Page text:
New facilities to replace outdated venues are key parts of what the University of Pittsburgh is touting for its Victory Heights Initiative, a series of athletic projects that would bring new places to train and compete for several Panthers’ athletic squads.
The project is centered around several of Pittsburgh’s Olympic sports programs. There would be a new 3,500-seat arena for the gymnastics, volleyball and wrestling programs to replace the 70-year-old Fitzgerald Field House, the facility where those programs currently compete. It would also include a venue for the track-and-field teams, which have been competing off-campus ever since the former football stadium, Pitt Stadium, was torn down in 1999.
“For far too long, a significant percentage of our student-athletes have been forced to compete in facilities that do not reflect the lofty standards and aspirations of the University of Pittsburgh,” Panthers Director of Athletics Heather Lyke said. “Today’s announcement is the first step in transforming that liability into a game-changing asset in our quest for comprehensive excellence.”
The complex for indoor track and field would also be utilized by the Pitt Band and Spirit team. The facility would have an eight-lane, 300-meter indoor track and give the track, cross county and band and spirit teams indoor training space. Another part of the project is an athletic performance center that would be the hub for strength and conditioning, sports medicine, nutrition and mental health needs for 16 separate Panthers athletic programs.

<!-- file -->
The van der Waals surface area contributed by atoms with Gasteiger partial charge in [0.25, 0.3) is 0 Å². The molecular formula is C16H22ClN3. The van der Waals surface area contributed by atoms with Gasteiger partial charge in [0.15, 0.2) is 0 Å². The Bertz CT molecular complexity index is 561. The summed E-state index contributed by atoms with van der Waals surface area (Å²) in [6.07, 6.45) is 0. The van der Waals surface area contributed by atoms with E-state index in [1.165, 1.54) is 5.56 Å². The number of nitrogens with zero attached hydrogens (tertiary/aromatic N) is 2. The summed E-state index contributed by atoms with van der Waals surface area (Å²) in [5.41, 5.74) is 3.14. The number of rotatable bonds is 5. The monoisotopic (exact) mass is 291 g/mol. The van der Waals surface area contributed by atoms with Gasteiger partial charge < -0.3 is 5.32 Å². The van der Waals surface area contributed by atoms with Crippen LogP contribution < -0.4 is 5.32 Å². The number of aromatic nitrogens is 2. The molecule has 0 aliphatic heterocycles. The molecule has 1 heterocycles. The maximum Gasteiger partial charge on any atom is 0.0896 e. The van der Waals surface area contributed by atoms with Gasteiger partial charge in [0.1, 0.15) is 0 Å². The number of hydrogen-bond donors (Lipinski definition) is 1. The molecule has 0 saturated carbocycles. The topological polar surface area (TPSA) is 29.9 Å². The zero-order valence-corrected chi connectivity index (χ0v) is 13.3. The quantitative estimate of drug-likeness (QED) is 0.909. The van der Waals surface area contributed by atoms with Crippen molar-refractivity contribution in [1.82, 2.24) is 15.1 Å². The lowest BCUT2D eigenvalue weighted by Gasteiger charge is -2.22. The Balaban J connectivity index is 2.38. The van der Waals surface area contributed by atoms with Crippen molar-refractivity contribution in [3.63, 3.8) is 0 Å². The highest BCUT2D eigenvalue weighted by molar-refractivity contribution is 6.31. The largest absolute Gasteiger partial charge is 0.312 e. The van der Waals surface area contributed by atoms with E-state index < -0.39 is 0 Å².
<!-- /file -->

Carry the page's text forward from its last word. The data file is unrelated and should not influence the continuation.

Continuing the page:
“Victory Heights is about coming together as a community and doing our part to drive comprehensive excellence,” University of Pittsburgh Chancellor Patrick Gallagher said. “And it’s about taking the steps needed to give each of our student-athletes the very best environment to learn, grow and reach their highest potential.”
Pittsburgh already has started on improvements to the Petersen Sports Complex, which hosts the baseball, softball and men’s and women’s soccer teams. Scheduled to be finished in fall 2020, the complex added a third floor to a conference building that allowed for coaches’ offices and team meeting rooms with the impending addition of a women’s lacrosse program, plus a student-athlete lounge and locker rooms.
The project comes as Pittsburgh is in the midst of its seventh year in the Atlantic Coast Conference. The price tag for the renovations was not released but in a release about the Victory Heights initiative, the university took note that the league has had 10 members raise between $100 million to $550 million toward athletic facilities within the past four years.